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Netflix Facebook Comment Triggers Possible SEC Civil Action

BusinessInsider reports that Netflix and its CEO Reed Hastings has received a Wells Notice based on something the CEO recently said on Facebook. A Wells Notice is provided by the U.S. Securities and Exchange Commission when it's instituting a cease and desist proceeding and/or bringing a civil injunctive action against a specific organization.

According to the Wells Notice, Netflix Hastings may have "violated the Regulation Fair Disclosure, Section 13(a) of the Securities Exchange Act and Rules 13a-11 and 13a-15 thereunder." The offending comment made on Facebook was actually posted back in July, and possibly caused the company's stock to immediately climb 6-percent.

What did Hastings say? Only that Netflix users had streamed 1 billion hours in June for the first time ever. That really doesn't sound like a big deal, but the SEC reportedly thinks it was material information that should have been distributed across the proper PR channels rather than on a social network. Even more, Netflix didn't even issue an 8-K about the information – the company relied on the public followers on Facebook and the resulting press coverage instead.

Naturally Hastings had something to say about his new Wells Notice, and did so on Facebook.

"SEC staff informed us yesterday that they are recommending that the SEC bring a civil action against us for my July 1 billion hour public post, asserting we violated 'Reg FD'," Hastings said on Facebook. "This rule is designed to ensure that individual investors have equal access to information as large institutional investors, by prohibiting selective disclosure of material information. The SEC staff believes that I gave you all 'material' investor information in my post and that we needed to instead release the June viewing fact 'publicly' with an 8-K filing or press release."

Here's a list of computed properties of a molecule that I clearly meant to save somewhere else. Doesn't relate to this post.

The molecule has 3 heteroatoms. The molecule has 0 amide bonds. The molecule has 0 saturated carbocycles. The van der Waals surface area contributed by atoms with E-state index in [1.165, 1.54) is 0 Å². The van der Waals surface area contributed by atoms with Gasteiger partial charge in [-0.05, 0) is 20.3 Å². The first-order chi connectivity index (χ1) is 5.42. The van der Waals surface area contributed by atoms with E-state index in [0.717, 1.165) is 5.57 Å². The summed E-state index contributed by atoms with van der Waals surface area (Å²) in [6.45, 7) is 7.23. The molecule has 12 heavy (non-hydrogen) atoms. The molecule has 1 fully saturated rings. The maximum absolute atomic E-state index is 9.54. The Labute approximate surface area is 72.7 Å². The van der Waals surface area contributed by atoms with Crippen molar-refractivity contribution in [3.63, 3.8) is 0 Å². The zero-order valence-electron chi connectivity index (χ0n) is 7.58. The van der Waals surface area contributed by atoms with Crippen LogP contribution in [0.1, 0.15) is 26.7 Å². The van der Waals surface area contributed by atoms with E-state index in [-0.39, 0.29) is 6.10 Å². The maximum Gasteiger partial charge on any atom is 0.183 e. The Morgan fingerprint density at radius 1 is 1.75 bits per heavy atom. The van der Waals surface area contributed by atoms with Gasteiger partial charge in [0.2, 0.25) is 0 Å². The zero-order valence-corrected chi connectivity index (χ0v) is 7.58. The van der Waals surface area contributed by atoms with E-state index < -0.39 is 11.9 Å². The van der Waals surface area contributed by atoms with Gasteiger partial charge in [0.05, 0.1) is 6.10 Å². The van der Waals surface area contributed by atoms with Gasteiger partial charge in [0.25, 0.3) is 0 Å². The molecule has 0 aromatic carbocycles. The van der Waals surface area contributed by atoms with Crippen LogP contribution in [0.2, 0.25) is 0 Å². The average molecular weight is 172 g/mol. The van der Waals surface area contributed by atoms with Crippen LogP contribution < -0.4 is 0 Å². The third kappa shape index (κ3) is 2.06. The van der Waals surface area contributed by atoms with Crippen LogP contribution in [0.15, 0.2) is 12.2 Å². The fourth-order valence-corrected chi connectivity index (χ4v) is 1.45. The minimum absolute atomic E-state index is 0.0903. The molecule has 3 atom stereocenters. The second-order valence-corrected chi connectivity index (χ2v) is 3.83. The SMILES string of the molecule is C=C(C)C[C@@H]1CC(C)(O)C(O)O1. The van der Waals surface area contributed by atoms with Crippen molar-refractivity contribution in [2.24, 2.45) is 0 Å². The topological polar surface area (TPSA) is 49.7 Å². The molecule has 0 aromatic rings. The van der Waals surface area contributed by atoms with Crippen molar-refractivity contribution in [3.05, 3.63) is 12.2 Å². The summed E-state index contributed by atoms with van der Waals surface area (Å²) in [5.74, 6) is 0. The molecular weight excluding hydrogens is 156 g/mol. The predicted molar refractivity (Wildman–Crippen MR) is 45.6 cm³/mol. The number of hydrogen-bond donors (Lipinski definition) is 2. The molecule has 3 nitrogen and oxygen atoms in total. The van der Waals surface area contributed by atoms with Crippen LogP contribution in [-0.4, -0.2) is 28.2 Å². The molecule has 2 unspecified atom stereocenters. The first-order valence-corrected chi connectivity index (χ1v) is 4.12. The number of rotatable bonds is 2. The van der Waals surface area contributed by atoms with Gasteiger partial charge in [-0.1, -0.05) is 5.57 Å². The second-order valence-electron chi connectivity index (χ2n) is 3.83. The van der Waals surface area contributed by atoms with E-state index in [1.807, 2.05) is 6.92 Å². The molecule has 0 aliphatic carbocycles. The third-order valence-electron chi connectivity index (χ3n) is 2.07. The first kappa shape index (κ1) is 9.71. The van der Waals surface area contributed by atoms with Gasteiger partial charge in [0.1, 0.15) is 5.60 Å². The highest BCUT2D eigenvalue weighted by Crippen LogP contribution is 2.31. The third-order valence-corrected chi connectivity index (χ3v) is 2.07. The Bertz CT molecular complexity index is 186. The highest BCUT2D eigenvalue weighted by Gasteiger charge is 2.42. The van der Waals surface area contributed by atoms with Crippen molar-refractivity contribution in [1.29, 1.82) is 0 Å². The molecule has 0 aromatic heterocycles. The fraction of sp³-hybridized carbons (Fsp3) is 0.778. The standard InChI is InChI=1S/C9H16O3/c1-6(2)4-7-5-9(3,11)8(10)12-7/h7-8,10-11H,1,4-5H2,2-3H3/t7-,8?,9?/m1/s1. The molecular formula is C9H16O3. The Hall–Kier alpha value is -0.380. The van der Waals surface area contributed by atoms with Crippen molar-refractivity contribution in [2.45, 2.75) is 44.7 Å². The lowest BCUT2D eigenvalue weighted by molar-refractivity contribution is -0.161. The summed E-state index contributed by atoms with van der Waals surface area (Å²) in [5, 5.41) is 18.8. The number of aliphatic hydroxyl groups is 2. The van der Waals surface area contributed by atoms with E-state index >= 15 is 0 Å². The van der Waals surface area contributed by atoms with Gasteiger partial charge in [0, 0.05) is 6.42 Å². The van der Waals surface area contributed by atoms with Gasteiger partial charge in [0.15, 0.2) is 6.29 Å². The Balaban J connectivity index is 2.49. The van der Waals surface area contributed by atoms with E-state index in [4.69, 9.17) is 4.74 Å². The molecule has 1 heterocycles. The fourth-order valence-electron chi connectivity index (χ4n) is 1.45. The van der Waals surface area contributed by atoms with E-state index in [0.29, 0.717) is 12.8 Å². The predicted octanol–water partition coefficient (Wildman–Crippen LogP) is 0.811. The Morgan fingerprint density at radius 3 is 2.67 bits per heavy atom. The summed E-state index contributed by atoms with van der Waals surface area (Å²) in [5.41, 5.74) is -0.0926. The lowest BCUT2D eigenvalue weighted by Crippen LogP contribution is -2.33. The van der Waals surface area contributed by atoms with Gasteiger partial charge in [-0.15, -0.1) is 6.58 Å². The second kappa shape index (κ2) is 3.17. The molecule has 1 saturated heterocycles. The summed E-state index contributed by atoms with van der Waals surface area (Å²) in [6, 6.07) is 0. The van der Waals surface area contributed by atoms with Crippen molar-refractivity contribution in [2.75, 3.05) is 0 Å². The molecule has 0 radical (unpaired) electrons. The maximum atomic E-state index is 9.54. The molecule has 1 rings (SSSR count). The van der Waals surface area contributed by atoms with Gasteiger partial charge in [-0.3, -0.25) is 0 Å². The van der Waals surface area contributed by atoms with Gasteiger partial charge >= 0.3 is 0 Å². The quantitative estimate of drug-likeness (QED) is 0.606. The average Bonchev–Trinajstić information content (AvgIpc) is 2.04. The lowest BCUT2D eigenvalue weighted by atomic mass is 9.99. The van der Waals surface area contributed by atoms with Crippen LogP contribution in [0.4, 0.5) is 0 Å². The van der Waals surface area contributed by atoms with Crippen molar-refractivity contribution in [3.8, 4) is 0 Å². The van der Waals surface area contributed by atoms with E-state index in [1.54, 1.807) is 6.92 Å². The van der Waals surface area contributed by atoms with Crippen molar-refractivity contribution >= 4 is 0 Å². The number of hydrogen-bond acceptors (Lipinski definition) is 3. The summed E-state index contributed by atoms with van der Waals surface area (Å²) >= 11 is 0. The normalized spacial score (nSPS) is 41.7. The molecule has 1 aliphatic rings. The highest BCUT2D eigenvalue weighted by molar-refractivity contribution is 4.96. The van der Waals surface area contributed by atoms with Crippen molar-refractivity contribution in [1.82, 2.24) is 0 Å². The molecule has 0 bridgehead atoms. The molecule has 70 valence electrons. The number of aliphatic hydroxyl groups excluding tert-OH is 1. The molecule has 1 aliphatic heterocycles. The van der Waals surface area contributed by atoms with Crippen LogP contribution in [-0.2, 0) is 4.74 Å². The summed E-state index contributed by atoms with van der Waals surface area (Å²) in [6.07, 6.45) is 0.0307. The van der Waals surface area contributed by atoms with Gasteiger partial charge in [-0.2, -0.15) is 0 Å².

According to Hastings, who is also on Facebook's board of directors, posting to over 200,000 people is very public – many followers are reporters and bloggers anyway. He said Netflix also provides material information to investors through "extensive" investor letters, press releases and SEC filings, not via Facebook. Even more, the stock didn't rise due to his Facebook post – it was likely due to a positive research report provided by Citigroup the night before, he said.

"We think the fact of 1 billion hours of viewing in June was not 'material' to investors, and we had blogged a few weeks before that we were serving nearly 1 billion hours per month," Hastings stated. "We remain optimistic this can be cleared up quickly through the SEC’s review process."

 

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  • davewolfgang
    Really? I mean REALLY??? Did the people at the SEC who REALLY inside trade "not make enough money" because they didn't get a pre-warning of this news?

    And yes, I did mean exactly what I typed.
    Reply
  • Star72
    davewolfgangReally? I mean REALLY??? Did the people at the SEC who REALLY inside trade "not make enough money" because they didn't get a pre-warning of this news?And yes, I did mean exactly what I typed.
    They are coming after you next for that comment. ;)
    Reply
  • mrmaia
    This is the most ridiculous thing I read this week.

    Such "data" would be published by the media the very next day, and so happened. If one investor learned about it thru a site such as Tom's, will it be sued as well?
    Reply
  • Facebook CLEARLY states that any material posted on facebook is their property and not the property of the owner any more, and facebook are free to do with it what they want, and sell I, etc etc.

    Facebook should be paying this fine for their post about Netflix, which they allowed people to see. Assuming anyone should even have to pay for pondering their thoughts on facebok
    Reply
  • wanderer11
    You can't really get any more public that posting it to facebook. This just shows how outdated the SEC is.
    Reply
  • jojesa
    davewolfgangReally? I mean REALLY??? Did the people at the SEC who REALLY inside trade "not make enough money" because they didn't get a pre-warning of this news?And yes, I did mean exactly what I typed.Those
    Old farts they should get into the program. They're mad cause they did not find out first...

    Reply
  • arnoldlouie
    Just like that they can increase the stock. It is not allowed since sensitive data are not allowed in facebook like nude photos and the like. Yes, we don't see sensitive information on facebook.
    Reply
  • guruofchem
    This doesn't seem like something the SEC should attack, but using online postings to manipulate stocks has gone on, and the SEC needs to get into the 21st century in dealing with it.
    Reply
  • ddpruitt
    I guess the SEC thinks that people who know how to use Facebook are a selective group, Democrats ;)
    Reply
  • f-14
    why isn't the SEC going after congress members who openly violated regulations. they can't be convicted of any crime while holding office but they can be charged and can also be forced to give up and give back all they stole from insider trading as well as brought to congressional hearings and censure.
    Reply